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11.11.2017 | Systematic Review | Ausgabe 2/2018

Sports Medicine 2/2018

The Effect of Natural or Simulated Altitude Training on High-Intensity Intermittent Running Performance in Team-Sport Athletes: A Meta-Analysis

Sports Medicine > Ausgabe 2/2018
Michael J. Hamlin, Catherine A. Lizamore, Will G. Hopkins
Wichtige Hinweise
A correction to this article is available online at https://​doi.​org/​10.​1007/​s40279-017-0831-y.



While adaptation to hypoxia at natural or simulated altitude has long been used with endurance athletes, it has only recently gained popularity for team-sport athletes.


To analyse the effect of hypoxic interventions on high-intensity intermittent running performance in team-sport athletes.


A systematic literature search of five journal databases was performed. Percent change in performance (distance covered) in the Yo-Yo intermittent recovery test (level 1 and level 2 were used without differentiation) in hypoxic (natural or simulated altitude) and control (sea level or normoxic placebo) groups was meta-analyzed with a mixed model. The modifying effects of study characteristics (type and dose of hypoxic exposure, training duration, post-altitude duration) were estimated with fixed effects, random effects allowed for repeated measurement within studies and residual real differences between studies, and the standard-error weighting factors were derived or imputed via standard deviations of change scores. Effects and their uncertainty were assessed with magnitude-based inference, with a smallest important improvement of 4% estimated via between-athlete standard deviations of performance at baseline.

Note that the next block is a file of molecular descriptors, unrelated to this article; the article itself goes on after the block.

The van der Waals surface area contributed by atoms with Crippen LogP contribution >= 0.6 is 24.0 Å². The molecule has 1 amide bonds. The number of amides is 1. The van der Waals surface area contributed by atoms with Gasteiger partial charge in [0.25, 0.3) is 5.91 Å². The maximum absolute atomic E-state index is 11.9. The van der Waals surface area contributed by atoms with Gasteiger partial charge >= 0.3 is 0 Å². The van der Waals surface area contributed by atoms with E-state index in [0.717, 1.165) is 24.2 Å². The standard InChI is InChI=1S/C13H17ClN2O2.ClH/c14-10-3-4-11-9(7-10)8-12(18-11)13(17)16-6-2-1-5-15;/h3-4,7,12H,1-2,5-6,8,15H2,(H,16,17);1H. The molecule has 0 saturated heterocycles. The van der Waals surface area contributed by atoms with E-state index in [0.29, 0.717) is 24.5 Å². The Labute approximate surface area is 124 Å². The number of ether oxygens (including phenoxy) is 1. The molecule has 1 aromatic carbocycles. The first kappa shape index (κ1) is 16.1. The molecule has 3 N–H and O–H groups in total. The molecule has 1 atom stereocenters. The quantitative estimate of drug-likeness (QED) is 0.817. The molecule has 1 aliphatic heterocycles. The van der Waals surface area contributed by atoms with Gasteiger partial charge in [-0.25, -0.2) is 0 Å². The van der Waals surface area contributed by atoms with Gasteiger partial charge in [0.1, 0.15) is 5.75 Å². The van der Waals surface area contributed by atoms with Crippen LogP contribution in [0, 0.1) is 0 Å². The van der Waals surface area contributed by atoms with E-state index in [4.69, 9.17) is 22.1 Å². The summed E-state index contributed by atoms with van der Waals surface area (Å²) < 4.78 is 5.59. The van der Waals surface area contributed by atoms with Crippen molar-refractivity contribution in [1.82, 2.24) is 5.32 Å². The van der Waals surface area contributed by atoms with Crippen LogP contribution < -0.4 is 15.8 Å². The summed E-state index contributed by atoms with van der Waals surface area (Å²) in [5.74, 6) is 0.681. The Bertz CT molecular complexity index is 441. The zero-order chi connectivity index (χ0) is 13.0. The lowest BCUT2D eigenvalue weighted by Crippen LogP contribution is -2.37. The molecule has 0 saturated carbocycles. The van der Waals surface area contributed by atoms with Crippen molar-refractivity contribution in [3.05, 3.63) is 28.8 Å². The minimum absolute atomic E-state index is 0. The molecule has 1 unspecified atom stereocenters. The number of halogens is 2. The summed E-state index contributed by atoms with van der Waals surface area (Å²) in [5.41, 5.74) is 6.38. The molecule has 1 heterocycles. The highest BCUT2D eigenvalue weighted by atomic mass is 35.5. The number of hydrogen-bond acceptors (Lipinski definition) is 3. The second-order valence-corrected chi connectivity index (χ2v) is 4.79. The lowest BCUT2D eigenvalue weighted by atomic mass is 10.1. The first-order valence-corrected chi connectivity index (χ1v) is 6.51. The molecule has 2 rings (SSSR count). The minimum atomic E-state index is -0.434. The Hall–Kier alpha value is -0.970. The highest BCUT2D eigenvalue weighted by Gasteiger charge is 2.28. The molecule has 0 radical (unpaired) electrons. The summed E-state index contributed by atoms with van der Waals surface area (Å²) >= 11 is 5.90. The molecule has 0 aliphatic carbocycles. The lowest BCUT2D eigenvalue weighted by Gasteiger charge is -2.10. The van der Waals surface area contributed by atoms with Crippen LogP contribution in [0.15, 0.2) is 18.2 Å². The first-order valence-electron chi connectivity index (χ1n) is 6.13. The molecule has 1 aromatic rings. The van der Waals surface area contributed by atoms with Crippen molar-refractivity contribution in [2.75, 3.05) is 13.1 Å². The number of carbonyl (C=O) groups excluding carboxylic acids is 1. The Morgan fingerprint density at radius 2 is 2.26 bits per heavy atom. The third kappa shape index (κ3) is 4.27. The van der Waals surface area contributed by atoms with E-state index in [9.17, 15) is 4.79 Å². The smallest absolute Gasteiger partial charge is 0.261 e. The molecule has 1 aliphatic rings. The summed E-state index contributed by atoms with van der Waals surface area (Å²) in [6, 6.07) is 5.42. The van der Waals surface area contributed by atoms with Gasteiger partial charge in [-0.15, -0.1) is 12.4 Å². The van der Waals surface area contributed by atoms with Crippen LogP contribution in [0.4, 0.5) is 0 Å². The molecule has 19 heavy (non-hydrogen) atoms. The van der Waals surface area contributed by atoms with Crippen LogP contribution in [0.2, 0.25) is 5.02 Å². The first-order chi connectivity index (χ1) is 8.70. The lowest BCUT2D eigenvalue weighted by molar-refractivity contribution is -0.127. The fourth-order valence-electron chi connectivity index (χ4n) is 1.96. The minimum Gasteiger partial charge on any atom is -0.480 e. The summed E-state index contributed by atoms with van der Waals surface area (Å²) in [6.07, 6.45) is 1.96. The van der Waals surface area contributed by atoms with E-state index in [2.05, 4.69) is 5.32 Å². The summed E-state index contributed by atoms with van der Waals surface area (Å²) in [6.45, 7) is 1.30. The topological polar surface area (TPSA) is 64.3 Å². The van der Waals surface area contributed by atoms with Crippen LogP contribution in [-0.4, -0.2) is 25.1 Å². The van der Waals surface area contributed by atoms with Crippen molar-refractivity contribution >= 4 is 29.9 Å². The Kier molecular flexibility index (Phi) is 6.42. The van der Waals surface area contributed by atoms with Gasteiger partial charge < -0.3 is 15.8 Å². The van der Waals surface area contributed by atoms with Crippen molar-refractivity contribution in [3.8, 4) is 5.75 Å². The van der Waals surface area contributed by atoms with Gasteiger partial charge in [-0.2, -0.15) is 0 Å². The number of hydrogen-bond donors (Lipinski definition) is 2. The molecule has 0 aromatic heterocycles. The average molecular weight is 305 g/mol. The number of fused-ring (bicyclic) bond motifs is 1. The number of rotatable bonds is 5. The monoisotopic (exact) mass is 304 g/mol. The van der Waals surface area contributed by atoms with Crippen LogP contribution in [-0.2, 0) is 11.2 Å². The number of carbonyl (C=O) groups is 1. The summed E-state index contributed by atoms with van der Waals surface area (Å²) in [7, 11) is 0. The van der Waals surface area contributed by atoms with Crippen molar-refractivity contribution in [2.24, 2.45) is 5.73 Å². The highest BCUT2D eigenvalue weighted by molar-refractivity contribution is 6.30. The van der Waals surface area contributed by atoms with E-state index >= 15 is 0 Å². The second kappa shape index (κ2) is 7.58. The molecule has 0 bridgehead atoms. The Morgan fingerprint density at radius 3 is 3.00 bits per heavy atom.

Ten studies qualified for inclusion, but two were excluded owing to small sample size and risk of publication bias. Hypoxic interventions occurred over a period of 7–28 days, and the range of total hypoxic exposure (in effective altitude-hours) was 4.5–33 km h in the intermittent-hypoxia studies and 180–710 km h in the live-high studies. There were 11 control and 15 experimental study-estimates in the final meta-analysis. Training effects were moderate and very likely beneficial in the control groups at 1 week (20 ± 14%, percent estimate, ± 90% confidence limits) and 4-week post-intervention (25 ± 23%). The intermittent and live-high hypoxic groups experienced additional likely beneficial gains at 1 week (13 ± 16%; 13 ± 15%) and 4-week post-intervention (19 ± 20%; 18 ± 19%). The difference in performance between intermittent and live-high interventions was unclear, as were the dose of hypoxia and inclusion of training in hypoxia.


Hypoxic intervention appears to be a worthwhile training strategy for improvement in high-intensity running performance in team-sport athletes, with enhanced performance over control groups persisting for at least 4 weeks post-intervention. Pending further research on the type of hypoxia, dose of hypoxia and training in hypoxia, coaches have considerable scope for customising hypoxic training methods to best suit their team’s training schedule.

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